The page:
Caring is free: We remind our clients this a lot — a little care for the candidate experience can go a long way in helping the interview process be successful, and it often takes less than ten minutes to positively change someone’s experience for the better. A few ideas:
- Advise the candidate to join the VC a few minutes early to test the set up and make sure they’re comfortable.
- Put together a few quick tips about remote interviewing for the candidate (especially for technical interviews) to help them know what to expect.
- Instead of writing someone’s name on the whiteboard in the physical interview room with coordinator’s/recruiter’s number if something goes sideways, you can still replicate that virtually. For example, have the recruiter or coordinator send a brief text to the candidate five minutes before the start of the interview to help calm their nerves and ensure they have all the information they need.
Making sure the interview runs smoothly also helps your interviewers get the signal they need.
Assessing for skills
Trust your process and lean on your more experienced interviewers: It’s important to remember — and remind hiring teams — that if you had a sound interviewing process before, all that’s changed is now it’s happening over video. Once the team gets comfortable with the nuts and bolts of interviewing remotely, it’s important to continue to trust the strength of your interviewing process.
“Ask interviewers whose normal non-COVID-19 routines include VC interviewing to sit on more panels. Our remote engineers are more comfortable relying on VC signal than folks who are just now doing interviews remotely for the first time, and they can add a confident voice to an otherwise indecisive hiring decision meeting.” — Tiffany Fenster, Stripe’s Head of Recruiting
You may already have experts on VC-interviewing within your company — rely on them now.
Build your toolbox: Leverage online white-boarding or paired programming tools. We shared some examples of these in our Resource Guide for recruiters and hiring managers. Spend time as an interview team testing these tools and re-calibrating on what good looks like over video. Use shadow and reverse shadow interviews if needed.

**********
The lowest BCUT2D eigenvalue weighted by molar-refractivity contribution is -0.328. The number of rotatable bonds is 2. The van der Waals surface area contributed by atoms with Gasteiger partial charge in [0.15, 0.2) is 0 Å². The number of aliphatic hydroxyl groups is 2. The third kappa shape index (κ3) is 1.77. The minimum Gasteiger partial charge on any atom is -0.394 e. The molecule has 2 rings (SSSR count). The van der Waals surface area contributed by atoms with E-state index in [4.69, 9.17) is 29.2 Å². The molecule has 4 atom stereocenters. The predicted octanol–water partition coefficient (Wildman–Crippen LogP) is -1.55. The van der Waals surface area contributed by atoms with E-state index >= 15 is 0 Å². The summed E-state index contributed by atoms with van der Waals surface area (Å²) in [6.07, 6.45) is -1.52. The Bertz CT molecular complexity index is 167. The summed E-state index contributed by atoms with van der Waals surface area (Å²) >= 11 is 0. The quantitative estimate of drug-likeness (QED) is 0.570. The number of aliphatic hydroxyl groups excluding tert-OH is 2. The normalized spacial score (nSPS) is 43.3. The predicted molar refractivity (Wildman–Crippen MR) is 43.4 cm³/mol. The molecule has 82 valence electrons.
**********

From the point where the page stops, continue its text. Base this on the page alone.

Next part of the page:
Sometimes more is more: If you find you need to bolster your current interviewing process to give interviewers additional signal and confidence, you can:
- Add a presentation or problem solving session. For example, ask the candidate to prepare a presentation for the interview panel with an example of a recent problem they solved that they’re proud of. Or, you could give them a business relevant, but anonymized, data set that you work on together. Both approaches can give you good signal on both the what (skills) and the how (fit) of their work.
- Supplement interviews with external signals like in-depth references and past work samples. Make sure you’re clear on what signal you’re looking to get from these.
Assessing for fit
For many companies, understanding how someone gets their work done and how a new hire will add to your company culture is just as important as learning about their skills to do the job. Assessing for fit can be challenging and subjective, even when there are multiple opportunities to meet in person.
“Interviewing teams should still “focus in on the interpersonal signals you would have anyway in an onsite interview. You can’t ignore those just because it is through a screen. For example, did they do their research on the company? Were they focused? Did they make eye contact with the camera? Was the candidate able to answer crisply, concisely, and provide concrete examples?” — Glen Evans, VP of Core Talent at Greylock